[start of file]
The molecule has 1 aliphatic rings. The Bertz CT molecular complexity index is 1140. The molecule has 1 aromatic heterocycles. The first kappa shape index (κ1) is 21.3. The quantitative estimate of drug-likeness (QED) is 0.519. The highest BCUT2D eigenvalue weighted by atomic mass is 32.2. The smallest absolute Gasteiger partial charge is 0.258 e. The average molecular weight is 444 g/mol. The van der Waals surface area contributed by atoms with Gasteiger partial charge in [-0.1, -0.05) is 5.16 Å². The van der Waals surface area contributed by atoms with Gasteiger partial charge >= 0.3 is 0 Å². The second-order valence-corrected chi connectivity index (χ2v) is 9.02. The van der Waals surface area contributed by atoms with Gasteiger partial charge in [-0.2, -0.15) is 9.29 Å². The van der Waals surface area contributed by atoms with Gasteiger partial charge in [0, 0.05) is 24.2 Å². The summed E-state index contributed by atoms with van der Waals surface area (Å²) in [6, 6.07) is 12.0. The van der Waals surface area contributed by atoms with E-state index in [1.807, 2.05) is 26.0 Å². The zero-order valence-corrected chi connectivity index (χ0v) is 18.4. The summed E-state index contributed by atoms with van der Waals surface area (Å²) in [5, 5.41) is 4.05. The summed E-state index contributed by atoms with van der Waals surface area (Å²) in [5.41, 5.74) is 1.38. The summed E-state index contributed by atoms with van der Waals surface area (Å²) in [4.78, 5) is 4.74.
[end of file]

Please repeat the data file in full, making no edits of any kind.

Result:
The molecule has 1 aliphatic rings. The Bertz CT molecular complexity index is 1140. The molecule has 1 aromatic heterocycles. The first kappa shape index (κ1) is 21.3. The quantitative estimate of drug-likeness (QED) is 0.519. The highest BCUT2D eigenvalue weighted by atomic mass is 32.2. The smallest absolute Gasteiger partial charge is 0.258 e. The average molecular weight is 444 g/mol. The van der Waals surface area contributed by atoms with Gasteiger partial charge in [-0.1, -0.05) is 5.16 Å². The van der Waals surface area contributed by atoms with Gasteiger partial charge >= 0.3 is 0 Å². The second-order valence-corrected chi connectivity index (χ2v) is 9.02. The van der Waals surface area contributed by atoms with Gasteiger partial charge in [-0.2, -0.15) is 9.29 Å². The van der Waals surface area contributed by atoms with Gasteiger partial charge in [0, 0.05) is 24.2 Å². The summed E-state index contributed by atoms with van der Waals surface area (Å²) in [6, 6.07) is 12.0. The van der Waals surface area contributed by atoms with E-state index in [1.807, 2.05) is 26.0 Å². The zero-order valence-corrected chi connectivity index (χ0v) is 18.4. The summed E-state index contributed by atoms with van der Waals surface area (Å²) in [5, 5.41) is 4.05. The summed E-state index contributed by atoms with van der Waals surface area (Å²) in [5.41, 5.74) is 1.38. The summed E-state index contributed by atoms with van der Waals surface area (Å²) in [4.78, 5) is 4.74.